Volume 53, Issue 4
  • ISSN: 0002-9637
  • E-ISSN: 1476-1645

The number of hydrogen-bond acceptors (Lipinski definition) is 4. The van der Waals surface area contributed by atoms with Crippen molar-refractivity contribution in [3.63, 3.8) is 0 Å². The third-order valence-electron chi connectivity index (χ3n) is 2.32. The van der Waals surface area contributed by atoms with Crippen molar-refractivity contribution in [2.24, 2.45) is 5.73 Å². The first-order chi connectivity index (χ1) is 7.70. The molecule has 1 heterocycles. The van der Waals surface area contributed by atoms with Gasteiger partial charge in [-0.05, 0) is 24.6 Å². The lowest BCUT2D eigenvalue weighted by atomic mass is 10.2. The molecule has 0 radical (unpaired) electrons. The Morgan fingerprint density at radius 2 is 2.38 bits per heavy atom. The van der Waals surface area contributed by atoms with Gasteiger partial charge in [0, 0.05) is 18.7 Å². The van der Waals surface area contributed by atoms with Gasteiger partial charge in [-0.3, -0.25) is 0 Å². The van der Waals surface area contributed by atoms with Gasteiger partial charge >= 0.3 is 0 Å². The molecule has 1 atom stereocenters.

Enlarged regional lymph nodes have been reported to accompany the cutaneous lesions of (= ). A survey in Ceara State, Brazil indicated that 77% of persons (456 of 595) with parasitologically confirmed cutaneous leishmaniasis reported lymphadenopathy in addition to skin lesions. A group of 169 persons with recently diagnosed leishmaniasis and lymph nodes measuring ≥ 2 cm in diameter (mean = 3.6 cm, maximum = 10.5 cm) underwent detailed clinical examination. Lymphadenopathy preceded the skin lesions in more than two-thirds of these, on the average by two weeks. Cultures of lymph node aspirates yielded more frequently (86%) than cultures of aspirates of skin (53%) or biopsies of skin (74%). Parasites were isolated from the peripheral blood of one patient. Persons with lymphadenopathy gave a history of fever and had enlarged livers or spleens more often than a comparison group of 50 persons with cutaneous lesions but no lymphadenopathy. Persons with lymphadenopathy had more intense leishmanin skin reactions and lymphocyte proliferation following stimulation with specific antigens, whereas persons without lymphadenopathy had a higher frequency of previous infection. Isolates of parasites from both groups were identified as . These data demonstrate the early spread of beyond the skin and suggest differences in host immunity between persons with and without lymphadenopathy. should be considered in cases of unexplained lymphadenopathy in endemic areas.


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